Which isn’t to say that the poems here are all doom and gloom. Reece revels in le mot juste and freely spends his linguistic fortune: in “Diminuendo”, “two lovers liberate themselves in the grasses”; in “Midnight”, “Sheep maraud across the hill’s back, / exhilarated by the dirt smells born again by spring, / the wind haunted with the songs of comrades now gone.” Especially agile with respect to the lyric and narrative impulses are Reece’s series of ghazals, “Spring Ghazals” and “Ghazals for Florida”, which switch between mentions of Anne Frank, Dostoyevsky, dead schoolchums, Cabaret rehearsals, arch adagia (“Everybody lies, I guess, and it usually happens in spring, / when the sky plumes to a deep Jesusy blue”), and ecstatic decrees (“Hey you! Come unto me! Let the meadow march into my mouth!”). Reece may just as well be addressing language itself rather than spring when he writes “How you resex the swinging trees / and sing our trembling skins to sleep.”

By and large, however, these poems ache to declare the self within the natural, cultural, and personal worlds as they each smolder away. Reece’s pursuit of this project seduces even more than the giltwork of his most lyrical moments: poems like “The Clerk’s Tale”—to which The New Yorker dedicates an entire back page—exert a beguiling effect. By describing little more than the routines he and a fellow clerk follow while closing up a Brooks Brothers, Reece asserts himself with whispery insistence:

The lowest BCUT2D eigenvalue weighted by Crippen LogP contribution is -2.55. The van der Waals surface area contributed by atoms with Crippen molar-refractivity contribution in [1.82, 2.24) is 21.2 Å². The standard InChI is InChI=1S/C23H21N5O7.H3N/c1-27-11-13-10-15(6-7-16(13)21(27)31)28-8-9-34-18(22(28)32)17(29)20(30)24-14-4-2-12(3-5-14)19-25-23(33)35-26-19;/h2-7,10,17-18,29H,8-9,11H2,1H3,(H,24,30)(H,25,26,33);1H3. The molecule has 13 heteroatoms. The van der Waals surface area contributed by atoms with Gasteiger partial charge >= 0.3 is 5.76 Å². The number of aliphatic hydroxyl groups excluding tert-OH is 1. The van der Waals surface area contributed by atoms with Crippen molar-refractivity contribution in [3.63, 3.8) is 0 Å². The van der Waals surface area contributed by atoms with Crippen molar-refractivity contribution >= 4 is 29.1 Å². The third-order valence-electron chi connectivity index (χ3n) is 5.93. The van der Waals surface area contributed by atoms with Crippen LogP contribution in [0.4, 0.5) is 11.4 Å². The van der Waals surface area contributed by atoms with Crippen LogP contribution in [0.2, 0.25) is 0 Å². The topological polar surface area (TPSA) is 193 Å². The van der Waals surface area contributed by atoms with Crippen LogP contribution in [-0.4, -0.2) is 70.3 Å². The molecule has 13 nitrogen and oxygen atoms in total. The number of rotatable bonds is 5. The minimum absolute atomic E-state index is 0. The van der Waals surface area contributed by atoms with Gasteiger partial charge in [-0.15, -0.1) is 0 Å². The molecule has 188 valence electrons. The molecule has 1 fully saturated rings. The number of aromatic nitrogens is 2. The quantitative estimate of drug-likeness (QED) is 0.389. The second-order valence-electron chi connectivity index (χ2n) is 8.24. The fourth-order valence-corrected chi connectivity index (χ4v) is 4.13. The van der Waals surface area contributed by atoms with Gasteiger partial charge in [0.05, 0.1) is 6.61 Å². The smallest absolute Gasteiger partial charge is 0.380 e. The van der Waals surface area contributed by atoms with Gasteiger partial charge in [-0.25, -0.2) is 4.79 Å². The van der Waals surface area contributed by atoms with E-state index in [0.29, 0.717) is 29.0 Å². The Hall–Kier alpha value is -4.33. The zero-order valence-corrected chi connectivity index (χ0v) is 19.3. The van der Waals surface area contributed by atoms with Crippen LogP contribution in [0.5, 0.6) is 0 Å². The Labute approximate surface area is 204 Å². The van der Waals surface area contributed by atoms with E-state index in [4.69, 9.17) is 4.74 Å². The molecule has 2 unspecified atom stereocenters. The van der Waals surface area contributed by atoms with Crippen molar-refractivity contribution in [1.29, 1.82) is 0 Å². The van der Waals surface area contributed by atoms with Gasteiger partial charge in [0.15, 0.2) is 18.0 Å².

We are more gracious than English royalty.
We dart amongst the aisles tall as hedgerows.
Watch us face into the merchandise.
How we set up and take apart mannequins
as if we were performing autopsies.

As these lines entreat, they also dare—between the surfeit of material goods that surround us and the boundaries of our lives, there is a middleman. From there it is suddenly easy to see Reece’s interest in the line, the liminal, the means of transmission from outer to inner and thou to I. “We move to the gate. It goes up. / The gate’s grating checkers our cheeks. / This is the Mall of America.” Yes, and these are its occupants: unobserved but observant, injured but hoping to mend, alone, Reece says, but whose gestures are always fraternal.

Monday, July 25, 2005

M. Ward, Music at Castle Clinton, 7/21/05